FIRST & Foremost: The Power of Personal Connection with Program Director, Moureen Wenik
November 29, 2014
As the global leaders in ichthyosis advocacy, it is not only our job to bring public attention to this rare condition and to campaign for the advancement of better treatments and an eventual cure, but to also embrace those living with ichthyosis, today, and to help them live the highest quality of life possible.
Time and time again, we are inspired by how a simple one-on-one connection with another affected family, a physician specializing in ichthyosis, or a caring staff member of FIRST, can transform perceptions, often altering the entire future for an affected individual. I recently sat down with Program Director, Moureen Wenik, a seven-year veteran of the FIRST organization, and the individual who has likely witnessed these “moments of connection” more than anyone else in the community. Moureen oversees our Regional Support Network (RSN), where she communicates daily with members around the globe, connecting patients to ichthyosis medical experts and affected families in their region, as well as developing and managing national member meetings, ichthyosis social media groups, and bi-weekly topic-driven conference calls. I asked her to share her thoughts about those special moments of connection, why they are so important, and how we can ensure that these opportunities will continually be available to all those affected.
Q: In your opinion, what are the most important benefits of the Regional Support Network for the ichthyosis community?
A: The ichthyosis community is a small and very close knit community. I have witnessed the relief people feel when they have someone to talk to who really understands what it is like to have a child with ichthyosis, or be an affected adult. It is great to talk to someone who “gets it” and doesn’t have to explain ichthyosis. The RSN provides a safe place for families to connect, whether through social media, by telephone, or face-to-face at a meeting. Often they have never met another person who shares the disorder. The feelings of isolation for new moms, parents of children with ichthyosis, or affected teens or adults with ichthyosis, can be overwhelming. A support network gives people the opportunity to talk to others who have experience living with ichthyosis and to share their feelings with others who understand.
Q: What can be expected at an RSN event?
A: FIRST has a number of RSN events that our members are encouraged to attend. Twice a month FIRST hosts FIRST to Know Calls. These conference calls provide the opportunity for individuals to talk with one another about a specific topic, such as skin care tips, a specific type of ichthyosis, or other relevant topics. Our face-to-face meetings, held each year, offer a more personal experience. On even years, the FIRST National Family Conference is held. This 3-day event is a life-changing experience! Imagine living in a world where nobody looks like you and you couldn’t identify with anyone. Then you attend a conference and see people who have the same skin as you – life-changing indeed! Affected children and adults can come together for a weekend, and not have to worry about what people will say about their visible difference, and parents aren’t approached with unwanted stares or comments because there is an unspoken understanding. Everyone is at the conference for the same reason —they have a common bond. The conference includes medical sessions, breakout sessions on parenting topics, skin care and many other areas of interest. The opposite years of the FIRST National Family Conference, one-day Patient Support Forums are held. These meetings include a medical session, followed by a breakout session. There are typically four Patient Support Forums held throughout the United States on the odd numbered years. These meetings, much like the FIRST National Family Conference, is a great opportunity for individuals to come together and meet one another while learning about treatment options and how to manage their skin, plus other issues affected by ichthyosis.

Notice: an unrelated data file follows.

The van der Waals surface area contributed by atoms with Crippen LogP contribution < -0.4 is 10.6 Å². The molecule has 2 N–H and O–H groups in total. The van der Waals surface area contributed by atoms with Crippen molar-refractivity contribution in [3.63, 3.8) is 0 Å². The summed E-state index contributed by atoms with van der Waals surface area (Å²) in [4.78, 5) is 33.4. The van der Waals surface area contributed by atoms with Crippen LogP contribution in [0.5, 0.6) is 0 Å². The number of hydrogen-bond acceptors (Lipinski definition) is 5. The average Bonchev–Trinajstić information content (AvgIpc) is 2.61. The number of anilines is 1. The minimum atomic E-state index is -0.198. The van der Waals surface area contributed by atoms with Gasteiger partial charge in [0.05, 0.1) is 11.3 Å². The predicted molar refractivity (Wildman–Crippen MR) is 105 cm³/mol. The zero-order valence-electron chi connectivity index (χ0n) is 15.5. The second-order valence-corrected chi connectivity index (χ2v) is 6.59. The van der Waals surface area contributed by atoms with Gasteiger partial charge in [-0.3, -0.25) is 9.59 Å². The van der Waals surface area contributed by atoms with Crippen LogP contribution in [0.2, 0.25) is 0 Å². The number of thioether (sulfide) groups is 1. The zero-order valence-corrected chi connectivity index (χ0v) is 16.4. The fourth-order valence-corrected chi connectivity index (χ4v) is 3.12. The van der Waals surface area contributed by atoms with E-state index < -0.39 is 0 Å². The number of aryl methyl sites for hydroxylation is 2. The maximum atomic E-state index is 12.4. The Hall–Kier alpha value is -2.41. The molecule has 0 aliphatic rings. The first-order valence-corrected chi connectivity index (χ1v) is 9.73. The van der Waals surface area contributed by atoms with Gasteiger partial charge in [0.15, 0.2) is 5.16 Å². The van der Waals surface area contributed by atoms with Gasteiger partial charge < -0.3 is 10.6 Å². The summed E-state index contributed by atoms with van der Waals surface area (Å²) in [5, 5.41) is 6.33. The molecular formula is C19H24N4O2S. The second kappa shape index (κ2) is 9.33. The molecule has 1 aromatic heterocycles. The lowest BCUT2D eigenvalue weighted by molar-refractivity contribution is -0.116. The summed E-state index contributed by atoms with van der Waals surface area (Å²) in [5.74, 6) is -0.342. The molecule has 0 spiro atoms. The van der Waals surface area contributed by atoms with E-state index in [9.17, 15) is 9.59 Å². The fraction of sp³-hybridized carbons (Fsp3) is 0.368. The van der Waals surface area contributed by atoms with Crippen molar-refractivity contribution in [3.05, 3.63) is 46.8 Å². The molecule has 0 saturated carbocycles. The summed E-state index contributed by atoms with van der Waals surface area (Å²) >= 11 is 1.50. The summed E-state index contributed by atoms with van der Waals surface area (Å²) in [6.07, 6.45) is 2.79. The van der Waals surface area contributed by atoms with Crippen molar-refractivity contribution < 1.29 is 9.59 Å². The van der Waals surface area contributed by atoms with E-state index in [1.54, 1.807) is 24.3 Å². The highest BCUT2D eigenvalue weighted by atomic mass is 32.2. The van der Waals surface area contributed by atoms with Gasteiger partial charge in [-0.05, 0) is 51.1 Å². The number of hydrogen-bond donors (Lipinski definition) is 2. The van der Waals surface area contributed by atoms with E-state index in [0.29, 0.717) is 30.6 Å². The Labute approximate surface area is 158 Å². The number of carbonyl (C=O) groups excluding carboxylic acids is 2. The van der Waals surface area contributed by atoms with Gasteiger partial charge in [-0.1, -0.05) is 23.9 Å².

Q: Is there a particular instance of a life-changing connection, in-person or otherwise, that was made through the RSN that stands out in your mind?
A: It feels like every time I connect families and individuals it is life-changing for them. One particular connection, which stands out in my mind, was a family with a young affected daughter. They had searched endlessly for what was wrong with their daughter, and had received many wrong diagnoses. When the mom contacted me at FIRST, suspecting her child had ichthyosis, I connected her to a family who also had a young affected child. The families live in different states, but they travel to see each other as often as possible, and keep in touch through social media as well. When the mom called FIRST to update me on her daughter, I could hear the relief the mom felt when they finally had a “name” for her child’s disorder and a friend who truly understood the daily challenges she faces.
Q: How is the program funded?
A: The RSN is just one of the many programs funded by FIRST. The organization raises its operating funds through individual donations, corporate appeals, fundraising events, United Way and CFC donations, and private grants. FIRST does not receive any governmental funding; it is solely funded by individual and private donations.
Learn more about Moureen and FIRST at their website here.
Sign up for updates straight to your inbox.